Logo close icon

Book - The Effects of Air Pollution on Cultural Heritage

Watt, J., Tidblad, J., Kucera, V. and Hamilton, R. (2009) The Effects of Air Pollution on Cultural Heritage. Springer. 306pp

About the book (from the publisher)

This book examines the impact of air pollution on cultural heritage materials, which is a serious concern because it can lead to loss of important parts of our history and culture. Damage includes corrosion, bio-degradation and soiling. In recent years, there have been major changes in both the sources and amounts of emissions of air pollution that have altered the rate and extent of building damage. The book reviews the sources of the air pollutants responsible for building damage and the mechanisms involved. Studies investigating the relationships between pollution concentration (dose) and the resulting damage (response) are described and the latest research findings for dose-response functions presented.

Trends in pollutant emissions, ambient concentrations and changes in building damage over time are discussed and future predictions presented. Procedures for estimating the economic implications are described and the consequences are discussed in detail, because economic factors are important for reaching policy and management decisions at local, national and international scales. An important part of the economic evaluation relies on having reliable estimates of the actual amounts of material that need to be considered - the stock at risk. This estimation is difficult for heritage materials, since the buildings and monuments involved are very varied in size, shape, age and composition. The most up to date studies are presented, with a number of case studies to show how this subject may be approached.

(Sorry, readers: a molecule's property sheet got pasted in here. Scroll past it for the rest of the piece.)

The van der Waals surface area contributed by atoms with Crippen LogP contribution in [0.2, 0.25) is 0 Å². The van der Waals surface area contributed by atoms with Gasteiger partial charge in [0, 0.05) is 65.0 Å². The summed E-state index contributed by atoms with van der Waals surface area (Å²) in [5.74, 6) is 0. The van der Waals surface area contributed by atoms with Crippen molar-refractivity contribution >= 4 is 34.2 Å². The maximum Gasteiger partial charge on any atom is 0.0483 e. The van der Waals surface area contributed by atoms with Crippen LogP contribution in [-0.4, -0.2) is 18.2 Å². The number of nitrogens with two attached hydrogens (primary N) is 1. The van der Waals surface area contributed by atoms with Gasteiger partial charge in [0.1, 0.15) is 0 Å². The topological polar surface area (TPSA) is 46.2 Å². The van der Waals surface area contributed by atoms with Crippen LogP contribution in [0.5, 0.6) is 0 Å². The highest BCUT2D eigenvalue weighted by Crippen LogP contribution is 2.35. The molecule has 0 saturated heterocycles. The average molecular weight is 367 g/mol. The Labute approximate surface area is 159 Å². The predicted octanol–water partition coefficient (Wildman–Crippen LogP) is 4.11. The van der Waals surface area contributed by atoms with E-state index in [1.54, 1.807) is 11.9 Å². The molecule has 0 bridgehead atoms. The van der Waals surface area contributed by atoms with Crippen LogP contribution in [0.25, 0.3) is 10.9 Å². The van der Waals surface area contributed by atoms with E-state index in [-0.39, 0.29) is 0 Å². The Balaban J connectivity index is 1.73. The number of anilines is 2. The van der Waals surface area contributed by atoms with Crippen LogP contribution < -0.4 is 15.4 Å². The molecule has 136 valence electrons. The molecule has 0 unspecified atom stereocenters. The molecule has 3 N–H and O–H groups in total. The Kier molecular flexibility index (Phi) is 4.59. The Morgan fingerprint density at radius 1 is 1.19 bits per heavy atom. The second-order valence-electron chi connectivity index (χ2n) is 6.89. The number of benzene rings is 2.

Damage to cultural heritage buildings is an important effect of air pollution, which needs to be considered as current air quality standards, largely based on health effects, are revised. The factors which will need to be brought into the assessment, including potential ways to address the fact that there is no general consensus on what might be considered a tolerable or acceptable rate, are presented. Finally, a range of possible strategies and methods for conservation and maintenance, as required by building managers, is described and a number of case studies presented.

This book combines the results of recent research with practical information and provides an important reference manual for researchers, policy makers, economists and historic building managers working in the field of cultural heritage protection.

An electronic version of the book or any of the individual chapters may be purchased here

In this section

Back to top